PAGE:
Friday, November 13, 2015

REVIEW || ImagineFX | Issue 127 - November 2015

REVIEW || ImagineFX | Issue 127 - November 2015
Detail from "The Hero of Time" by Evan Amundsen

ImagineFX Issue 172's theme is Game Art.  Although I am not generally drawn to this genre, the lessons, advice, and tutorials featured were phenomenal!  I left with a greater appreciation of the gaming industry, and a reverence of the artists featured.

Hands down my favorite article was a workshop by Remko Troost on how to "Gear Up Your Game Characters" (pp. 62-67).  Fantastic advice with tips were given on optimizing/customizing your digital workspace, the importance of rough thumbnailing and sketching for clients, summarizing your clients vision in three descriptive words, rendering with a variety of styles to keep creativity flowing, details on how to go from sketch to full rendering, creating realistic weapons and costumes, and using the lasso tool for speed painting.  I highly recommend reading this article in full!

Before this month's issue I was not at all familiar with mobile gaming careers.  The mobile gaming feature (pp. 20-23) covered various studios, their projects, and pros/cons of the field.  There were some gorgeous character and concept designs within the pages.  Later taking a look into mobile game studio Wooga (pp. 48-49) I learned that they would take talent over experience, and a perk working for them is they allocate a budget for artists to use at their own discretion in order to improve skills.  Both the description, and advice that came with it of Svetlin Velinov's studio space (pp. 24-25) left me again dreaming of the perfect digital home studio.  Among the thoughts shared about his home studio were:  the potential negatives of distraction and never getting out, optimizing layout so everything is in reach, descriptions of his various monitors and tablets, and keeping a sketchbook close at hand to emphasis the importance of doodling.

The Q&A section (pp. 32-39) was brimming with advice on various subjects:  nailing the human figure's proportion using the standard "8 heads high" rule, creating reference images from sketches and using stand ins, not spelling out every detail for viewers to also save you time rendering, tips on achieving atmospheric perspective, creating magical lighting effects and the structure of motion, understanding the properties of ice to better render it, and getting expressive eyes (as it turns out is more than meets the eye) by using facial anatomy and body language.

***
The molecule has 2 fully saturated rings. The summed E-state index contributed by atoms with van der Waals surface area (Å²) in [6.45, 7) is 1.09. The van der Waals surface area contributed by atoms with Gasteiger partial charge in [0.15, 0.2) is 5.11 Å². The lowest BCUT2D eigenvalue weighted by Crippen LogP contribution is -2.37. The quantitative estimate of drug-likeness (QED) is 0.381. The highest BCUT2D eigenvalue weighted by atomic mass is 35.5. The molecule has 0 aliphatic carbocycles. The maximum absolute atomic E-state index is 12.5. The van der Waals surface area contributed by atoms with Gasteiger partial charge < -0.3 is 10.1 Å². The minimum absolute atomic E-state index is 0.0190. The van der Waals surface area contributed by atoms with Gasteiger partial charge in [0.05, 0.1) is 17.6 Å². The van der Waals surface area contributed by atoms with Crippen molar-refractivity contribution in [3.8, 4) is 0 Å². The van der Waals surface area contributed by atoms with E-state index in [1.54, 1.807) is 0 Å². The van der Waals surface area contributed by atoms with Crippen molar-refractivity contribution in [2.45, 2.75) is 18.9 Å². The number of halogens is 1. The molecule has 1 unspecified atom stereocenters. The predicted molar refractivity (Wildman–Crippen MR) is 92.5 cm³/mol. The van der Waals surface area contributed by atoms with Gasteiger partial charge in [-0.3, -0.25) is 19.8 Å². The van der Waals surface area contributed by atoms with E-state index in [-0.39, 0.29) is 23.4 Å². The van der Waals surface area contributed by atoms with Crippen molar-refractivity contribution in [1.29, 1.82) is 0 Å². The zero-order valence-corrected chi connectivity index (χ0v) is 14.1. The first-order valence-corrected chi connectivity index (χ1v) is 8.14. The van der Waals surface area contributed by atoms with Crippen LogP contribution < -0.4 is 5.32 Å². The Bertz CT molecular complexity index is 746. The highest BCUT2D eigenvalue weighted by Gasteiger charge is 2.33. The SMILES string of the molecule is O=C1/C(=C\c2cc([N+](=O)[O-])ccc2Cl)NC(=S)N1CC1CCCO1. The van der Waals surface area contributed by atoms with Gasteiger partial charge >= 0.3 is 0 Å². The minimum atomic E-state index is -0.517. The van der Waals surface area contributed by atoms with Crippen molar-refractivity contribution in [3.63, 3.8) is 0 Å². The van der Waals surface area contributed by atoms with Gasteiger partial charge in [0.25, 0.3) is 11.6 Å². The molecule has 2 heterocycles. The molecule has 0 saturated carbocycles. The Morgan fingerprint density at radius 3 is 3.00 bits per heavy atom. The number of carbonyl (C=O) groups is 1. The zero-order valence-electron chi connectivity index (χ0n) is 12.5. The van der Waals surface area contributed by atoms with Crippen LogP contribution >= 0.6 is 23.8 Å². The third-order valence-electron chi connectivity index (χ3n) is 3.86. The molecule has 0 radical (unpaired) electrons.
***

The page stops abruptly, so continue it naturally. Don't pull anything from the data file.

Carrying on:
In the section featuring Geoffrey Ernault (pp. 40-43), I gleaned two pieces of advice: using free time to learn new techniques and software, and after explaining how artists like himself are sometimes never satisfied, "it's not about being perfect...but being content with what we are doing."  Dan Howard's sketchbook (pp. 50-54) featured fresh character designs, sketches and roughs.  The workshop on how Evan Amundsen created the cover image (above) was 'fan'tastic, I learned a lot about using layers and some short cut keys too!

Just wanted to list some tips I gleaned from the Workshops section:  using mood to identify a family of hues to work with (p. 74), various shortcuts and pro secrets throughout the workshop sections,  advice to "never let yourself get discouraged when you're struggling...failure is ninety nine percent of the artistic process" (p. 78), creating a digital 'tracing paper' effect to fine tune digital sketches (p. 82), and getting to look into the process of creating a video game boss (pp. 86-89).  In the reviews section books that stood out to me were Women of Wonder and The Big Bad World of Concept Art for Video Games.  And finally in the FXpose Traditional section, I enjoyed reading about the influence of past artists on the two women featured (pp. 100 & 102).